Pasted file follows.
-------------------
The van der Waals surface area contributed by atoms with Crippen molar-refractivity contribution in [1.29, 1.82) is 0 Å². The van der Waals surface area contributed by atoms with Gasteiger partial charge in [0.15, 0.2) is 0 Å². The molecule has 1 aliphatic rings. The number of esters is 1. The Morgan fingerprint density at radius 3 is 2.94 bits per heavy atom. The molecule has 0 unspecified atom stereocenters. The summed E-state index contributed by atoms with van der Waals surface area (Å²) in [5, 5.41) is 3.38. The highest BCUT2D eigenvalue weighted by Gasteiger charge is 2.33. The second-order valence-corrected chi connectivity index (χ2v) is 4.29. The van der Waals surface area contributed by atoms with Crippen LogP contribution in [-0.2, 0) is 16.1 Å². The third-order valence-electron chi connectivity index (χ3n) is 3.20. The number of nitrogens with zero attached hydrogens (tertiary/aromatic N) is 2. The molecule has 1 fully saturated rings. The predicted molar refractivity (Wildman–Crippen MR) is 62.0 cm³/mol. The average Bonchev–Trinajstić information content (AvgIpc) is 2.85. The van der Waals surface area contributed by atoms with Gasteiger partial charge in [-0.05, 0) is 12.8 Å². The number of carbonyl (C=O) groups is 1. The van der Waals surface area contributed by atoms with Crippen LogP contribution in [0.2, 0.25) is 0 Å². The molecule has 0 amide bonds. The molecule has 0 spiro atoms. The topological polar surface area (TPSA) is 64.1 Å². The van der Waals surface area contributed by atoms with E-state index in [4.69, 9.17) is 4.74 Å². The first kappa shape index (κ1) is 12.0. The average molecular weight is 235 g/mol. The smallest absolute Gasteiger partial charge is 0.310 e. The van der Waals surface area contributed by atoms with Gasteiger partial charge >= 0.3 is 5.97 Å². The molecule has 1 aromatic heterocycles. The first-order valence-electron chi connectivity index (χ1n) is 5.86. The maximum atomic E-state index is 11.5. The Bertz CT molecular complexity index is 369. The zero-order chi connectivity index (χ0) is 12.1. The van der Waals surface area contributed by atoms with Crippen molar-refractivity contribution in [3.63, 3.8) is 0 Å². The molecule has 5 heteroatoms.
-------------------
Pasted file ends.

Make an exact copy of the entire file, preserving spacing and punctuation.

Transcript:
The van der Waals surface area contributed by atoms with Crippen molar-refractivity contribution in [1.29, 1.82) is 0 Å². The van der Waals surface area contributed by atoms with Gasteiger partial charge in [0.15, 0.2) is 0 Å². The molecule has 1 aliphatic rings. The number of esters is 1. The Morgan fingerprint density at radius 3 is 2.94 bits per heavy atom. The molecule has 0 unspecified atom stereocenters. The summed E-state index contributed by atoms with van der Waals surface area (Å²) in [5, 5.41) is 3.38. The highest BCUT2D eigenvalue weighted by Gasteiger charge is 2.33. The second-order valence-corrected chi connectivity index (χ2v) is 4.29. The van der Waals surface area contributed by atoms with Crippen LogP contribution in [-0.2, 0) is 16.1 Å². The third-order valence-electron chi connectivity index (χ3n) is 3.20. The number of nitrogens with zero attached hydrogens (tertiary/aromatic N) is 2. The molecule has 1 fully saturated rings. The predicted molar refractivity (Wildman–Crippen MR) is 62.0 cm³/mol. The average Bonchev–Trinajstić information content (AvgIpc) is 2.85. The van der Waals surface area contributed by atoms with Gasteiger partial charge in [-0.05, 0) is 12.8 Å². The number of carbonyl (C=O) groups is 1. The van der Waals surface area contributed by atoms with Crippen LogP contribution in [0.2, 0.25) is 0 Å². The molecule has 0 amide bonds. The molecule has 0 spiro atoms. The topological polar surface area (TPSA) is 64.1 Å². The van der Waals surface area contributed by atoms with E-state index in [4.69, 9.17) is 4.74 Å². The first kappa shape index (κ1) is 12.0. The average molecular weight is 235 g/mol. The smallest absolute Gasteiger partial charge is 0.310 e. The van der Waals surface area contributed by atoms with Gasteiger partial charge >= 0.3 is 5.97 Å². The molecule has 1 aromatic heterocycles. The first-order valence-electron chi connectivity index (χ1n) is 5.86. The maximum atomic E-state index is 11.5. The Bertz CT molecular complexity index is 369. The zero-order chi connectivity index (χ0) is 12.1. The van der Waals surface area contributed by atoms with Crippen molar-refractivity contribution in [3.63, 3.8) is 0 Å². The molecule has 5 heteroatoms.